Elizabeth Manchester (2001) believes Emin’s ‘ability to translate negativepersonal experience into a form of affirmation, are among her greateststrengths as an artist’. This suggests how the vulnerability present in Emin’s drawing shows thestrength as an artist to manifest her adversities into pieces of art and hercourage to reveal her traumatic experiences.  Mooreis able to, in a similar way to Emin, use the vulnerability and suffering ofhis subject in his drawing to conjure up the strength and courage of thecivilians during the time of World War II, however where Moore and Emin differis by Moore’s decision to show the strength and courage of the collective ratherthan Emin, who focuses on the individual. Moore didn’t hide away from the fullextent of what the Londoners were suffering, he wasn’t achieving to displayjust ‘the passive helplessness of the anonymous victims of war’ (Causey, 2010,p.2), it was through giving the truth of what the shelters were like that’s thedrawings would bring about the ‘grandeur and dignity worthy of bravery andcourage of the Londoners they depict’ (Causey, 2010, p.2).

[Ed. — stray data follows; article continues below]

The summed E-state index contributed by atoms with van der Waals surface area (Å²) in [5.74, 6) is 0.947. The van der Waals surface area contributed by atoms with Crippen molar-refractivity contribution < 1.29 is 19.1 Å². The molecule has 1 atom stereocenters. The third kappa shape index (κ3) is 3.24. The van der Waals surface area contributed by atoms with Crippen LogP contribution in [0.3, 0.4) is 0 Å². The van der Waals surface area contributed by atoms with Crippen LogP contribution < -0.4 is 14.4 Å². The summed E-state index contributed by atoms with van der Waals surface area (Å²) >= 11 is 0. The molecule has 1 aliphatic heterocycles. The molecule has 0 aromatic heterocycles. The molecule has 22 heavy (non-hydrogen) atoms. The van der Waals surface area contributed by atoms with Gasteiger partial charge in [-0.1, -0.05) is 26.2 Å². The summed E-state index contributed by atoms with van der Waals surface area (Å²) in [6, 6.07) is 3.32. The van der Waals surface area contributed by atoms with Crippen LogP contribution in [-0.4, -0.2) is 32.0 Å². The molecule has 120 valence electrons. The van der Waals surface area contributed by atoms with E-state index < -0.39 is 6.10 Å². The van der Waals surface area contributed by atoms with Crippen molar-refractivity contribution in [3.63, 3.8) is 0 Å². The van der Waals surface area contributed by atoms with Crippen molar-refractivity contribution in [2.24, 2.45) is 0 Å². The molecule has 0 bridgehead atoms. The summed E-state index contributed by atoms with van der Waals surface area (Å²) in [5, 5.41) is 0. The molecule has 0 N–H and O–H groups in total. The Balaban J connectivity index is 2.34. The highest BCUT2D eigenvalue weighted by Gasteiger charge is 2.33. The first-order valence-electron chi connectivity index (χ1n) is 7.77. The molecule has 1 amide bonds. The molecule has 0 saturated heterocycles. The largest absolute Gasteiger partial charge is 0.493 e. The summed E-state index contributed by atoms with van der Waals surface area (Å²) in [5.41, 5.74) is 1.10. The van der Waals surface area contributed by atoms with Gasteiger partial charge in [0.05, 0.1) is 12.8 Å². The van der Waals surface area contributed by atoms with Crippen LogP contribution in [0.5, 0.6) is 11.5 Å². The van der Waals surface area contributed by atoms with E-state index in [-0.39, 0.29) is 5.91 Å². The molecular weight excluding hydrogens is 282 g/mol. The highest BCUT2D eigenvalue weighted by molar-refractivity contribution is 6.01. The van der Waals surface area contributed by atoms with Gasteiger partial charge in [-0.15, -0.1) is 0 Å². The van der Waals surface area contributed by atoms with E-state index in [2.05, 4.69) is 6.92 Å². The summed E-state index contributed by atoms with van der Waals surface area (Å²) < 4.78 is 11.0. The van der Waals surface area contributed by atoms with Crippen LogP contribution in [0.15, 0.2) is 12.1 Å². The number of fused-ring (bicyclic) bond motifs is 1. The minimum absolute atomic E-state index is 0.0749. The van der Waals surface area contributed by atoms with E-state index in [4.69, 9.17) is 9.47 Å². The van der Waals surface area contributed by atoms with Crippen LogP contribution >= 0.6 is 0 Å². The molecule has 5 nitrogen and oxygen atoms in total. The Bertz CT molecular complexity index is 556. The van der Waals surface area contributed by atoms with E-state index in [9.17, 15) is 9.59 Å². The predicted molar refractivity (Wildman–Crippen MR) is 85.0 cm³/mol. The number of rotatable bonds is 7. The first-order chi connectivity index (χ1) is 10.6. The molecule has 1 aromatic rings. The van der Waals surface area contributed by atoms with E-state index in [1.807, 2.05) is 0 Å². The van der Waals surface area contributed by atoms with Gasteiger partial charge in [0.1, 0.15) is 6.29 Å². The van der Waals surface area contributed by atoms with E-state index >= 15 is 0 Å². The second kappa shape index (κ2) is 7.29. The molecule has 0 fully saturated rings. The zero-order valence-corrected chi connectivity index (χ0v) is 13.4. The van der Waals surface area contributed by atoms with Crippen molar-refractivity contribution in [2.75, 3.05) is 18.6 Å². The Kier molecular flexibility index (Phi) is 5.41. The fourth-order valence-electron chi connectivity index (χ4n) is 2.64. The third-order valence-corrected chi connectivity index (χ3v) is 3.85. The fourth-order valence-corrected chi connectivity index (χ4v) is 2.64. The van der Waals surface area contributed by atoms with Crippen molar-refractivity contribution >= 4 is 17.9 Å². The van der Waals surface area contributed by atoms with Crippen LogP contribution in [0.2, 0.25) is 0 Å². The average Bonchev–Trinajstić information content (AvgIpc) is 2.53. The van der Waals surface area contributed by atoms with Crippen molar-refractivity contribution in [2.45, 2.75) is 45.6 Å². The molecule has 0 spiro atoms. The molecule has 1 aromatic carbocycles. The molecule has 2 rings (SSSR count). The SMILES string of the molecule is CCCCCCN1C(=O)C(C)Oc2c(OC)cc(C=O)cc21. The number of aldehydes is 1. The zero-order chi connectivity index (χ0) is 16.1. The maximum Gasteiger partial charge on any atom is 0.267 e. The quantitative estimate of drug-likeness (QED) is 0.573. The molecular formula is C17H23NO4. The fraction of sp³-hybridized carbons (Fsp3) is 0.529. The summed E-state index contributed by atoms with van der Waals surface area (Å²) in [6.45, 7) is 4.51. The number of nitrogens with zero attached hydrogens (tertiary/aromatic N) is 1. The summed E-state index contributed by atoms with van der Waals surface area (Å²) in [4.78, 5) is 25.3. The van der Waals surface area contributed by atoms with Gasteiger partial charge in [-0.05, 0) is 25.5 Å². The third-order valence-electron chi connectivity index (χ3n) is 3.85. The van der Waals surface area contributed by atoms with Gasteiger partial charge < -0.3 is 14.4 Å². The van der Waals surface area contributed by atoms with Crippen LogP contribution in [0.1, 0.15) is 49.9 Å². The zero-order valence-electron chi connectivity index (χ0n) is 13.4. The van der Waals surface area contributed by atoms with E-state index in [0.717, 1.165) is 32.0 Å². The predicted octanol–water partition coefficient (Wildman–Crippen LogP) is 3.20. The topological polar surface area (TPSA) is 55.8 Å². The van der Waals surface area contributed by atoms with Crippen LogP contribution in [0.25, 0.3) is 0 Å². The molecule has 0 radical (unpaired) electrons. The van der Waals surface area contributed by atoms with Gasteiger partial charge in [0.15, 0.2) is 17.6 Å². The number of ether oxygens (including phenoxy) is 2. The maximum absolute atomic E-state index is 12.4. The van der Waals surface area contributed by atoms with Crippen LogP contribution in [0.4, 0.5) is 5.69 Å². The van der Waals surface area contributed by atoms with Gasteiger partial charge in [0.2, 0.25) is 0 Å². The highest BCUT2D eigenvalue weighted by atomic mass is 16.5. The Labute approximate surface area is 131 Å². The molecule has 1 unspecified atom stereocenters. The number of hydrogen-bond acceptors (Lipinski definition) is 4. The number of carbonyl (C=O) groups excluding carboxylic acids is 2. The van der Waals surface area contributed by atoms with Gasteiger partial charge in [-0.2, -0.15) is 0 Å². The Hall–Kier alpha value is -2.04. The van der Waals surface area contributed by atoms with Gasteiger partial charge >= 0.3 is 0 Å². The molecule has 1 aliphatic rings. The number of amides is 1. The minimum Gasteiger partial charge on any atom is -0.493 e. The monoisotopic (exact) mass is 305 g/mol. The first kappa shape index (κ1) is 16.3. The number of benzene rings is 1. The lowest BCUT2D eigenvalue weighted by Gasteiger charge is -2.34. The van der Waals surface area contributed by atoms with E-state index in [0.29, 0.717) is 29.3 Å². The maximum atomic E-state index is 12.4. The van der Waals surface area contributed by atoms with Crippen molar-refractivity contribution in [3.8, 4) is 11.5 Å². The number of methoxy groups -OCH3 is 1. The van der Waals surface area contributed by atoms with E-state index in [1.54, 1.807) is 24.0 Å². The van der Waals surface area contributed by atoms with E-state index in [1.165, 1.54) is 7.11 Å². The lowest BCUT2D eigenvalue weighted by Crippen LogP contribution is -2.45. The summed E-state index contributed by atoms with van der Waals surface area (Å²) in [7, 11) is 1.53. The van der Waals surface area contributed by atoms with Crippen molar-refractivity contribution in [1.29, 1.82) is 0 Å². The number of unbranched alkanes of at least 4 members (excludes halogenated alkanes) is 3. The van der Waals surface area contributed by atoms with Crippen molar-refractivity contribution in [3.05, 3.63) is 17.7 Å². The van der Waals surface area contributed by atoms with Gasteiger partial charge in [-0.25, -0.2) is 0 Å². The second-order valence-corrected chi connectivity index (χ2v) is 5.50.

It was the enduringqualities of the Londoners to accept the destruction of they city and to simplycarry on with decorum and civility.  Eminand Moore similarly believe that their approach to form is more than just fordepicting the image, the choice in style helps to indicate the overall essenceof their drawings. With that in common it should be noted that their choice instyle does somewhat differ. They both adopt lines to create form, but there aresignificant differences in the how these lines translate onto paper. Itis fair to believe that Moore’s choice of bold, strong, white lines suggeststhe emotions of the female figure in the shelter, Herbert Read (1934, p.12)claims Henry Moore ‘believes that behind the appearance of things there is somekind of spiritual essence’.